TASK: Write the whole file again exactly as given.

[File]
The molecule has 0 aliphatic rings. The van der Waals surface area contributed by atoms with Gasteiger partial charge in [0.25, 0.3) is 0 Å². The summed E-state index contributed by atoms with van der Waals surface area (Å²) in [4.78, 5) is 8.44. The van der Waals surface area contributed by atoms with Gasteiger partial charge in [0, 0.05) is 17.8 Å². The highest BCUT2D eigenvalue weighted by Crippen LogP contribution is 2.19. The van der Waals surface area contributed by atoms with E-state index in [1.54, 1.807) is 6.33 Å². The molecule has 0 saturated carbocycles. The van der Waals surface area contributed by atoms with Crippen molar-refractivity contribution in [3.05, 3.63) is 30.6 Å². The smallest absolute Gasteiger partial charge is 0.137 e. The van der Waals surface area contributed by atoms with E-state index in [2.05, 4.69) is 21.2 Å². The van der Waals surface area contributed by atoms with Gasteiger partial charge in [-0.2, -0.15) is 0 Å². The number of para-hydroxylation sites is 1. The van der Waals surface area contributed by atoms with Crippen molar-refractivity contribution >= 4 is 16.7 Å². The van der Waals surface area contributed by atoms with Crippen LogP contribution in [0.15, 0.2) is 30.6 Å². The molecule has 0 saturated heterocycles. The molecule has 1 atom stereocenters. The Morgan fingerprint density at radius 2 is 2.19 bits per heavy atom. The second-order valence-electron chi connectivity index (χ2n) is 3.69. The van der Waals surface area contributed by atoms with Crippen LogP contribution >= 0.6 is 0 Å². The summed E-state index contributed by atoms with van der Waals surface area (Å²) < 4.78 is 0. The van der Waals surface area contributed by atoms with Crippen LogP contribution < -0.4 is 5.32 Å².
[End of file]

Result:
The molecule has 0 aliphatic rings. The van der Waals surface area contributed by atoms with Gasteiger partial charge in [0.25, 0.3) is 0 Å². The summed E-state index contributed by atoms with van der Waals surface area (Å²) in [4.78, 5) is 8.44. The van der Waals surface area contributed by atoms with Gasteiger partial charge in [0, 0.05) is 17.8 Å². The highest BCUT2D eigenvalue weighted by Crippen LogP contribution is 2.19. The van der Waals surface area contributed by atoms with E-state index in [1.54, 1.807) is 6.33 Å². The molecule has 0 saturated carbocycles. The van der Waals surface area contributed by atoms with Crippen molar-refractivity contribution in [3.05, 3.63) is 30.6 Å². The smallest absolute Gasteiger partial charge is 0.137 e. The van der Waals surface area contributed by atoms with E-state index in [2.05, 4.69) is 21.2 Å². The van der Waals surface area contributed by atoms with Gasteiger partial charge in [-0.2, -0.15) is 0 Å². The number of para-hydroxylation sites is 1. The van der Waals surface area contributed by atoms with Crippen molar-refractivity contribution >= 4 is 16.7 Å². The van der Waals surface area contributed by atoms with Crippen LogP contribution in [0.15, 0.2) is 30.6 Å². The molecule has 0 saturated heterocycles. The molecule has 1 atom stereocenters. The Morgan fingerprint density at radius 2 is 2.19 bits per heavy atom. The second-order valence-electron chi connectivity index (χ2n) is 3.69. The van der Waals surface area contributed by atoms with Crippen LogP contribution >= 0.6 is 0 Å². The summed E-state index contributed by atoms with van der Waals surface area (Å²) < 4.78 is 0. The van der Waals surface area contributed by atoms with Crippen LogP contribution < -0.4 is 5.32 Å².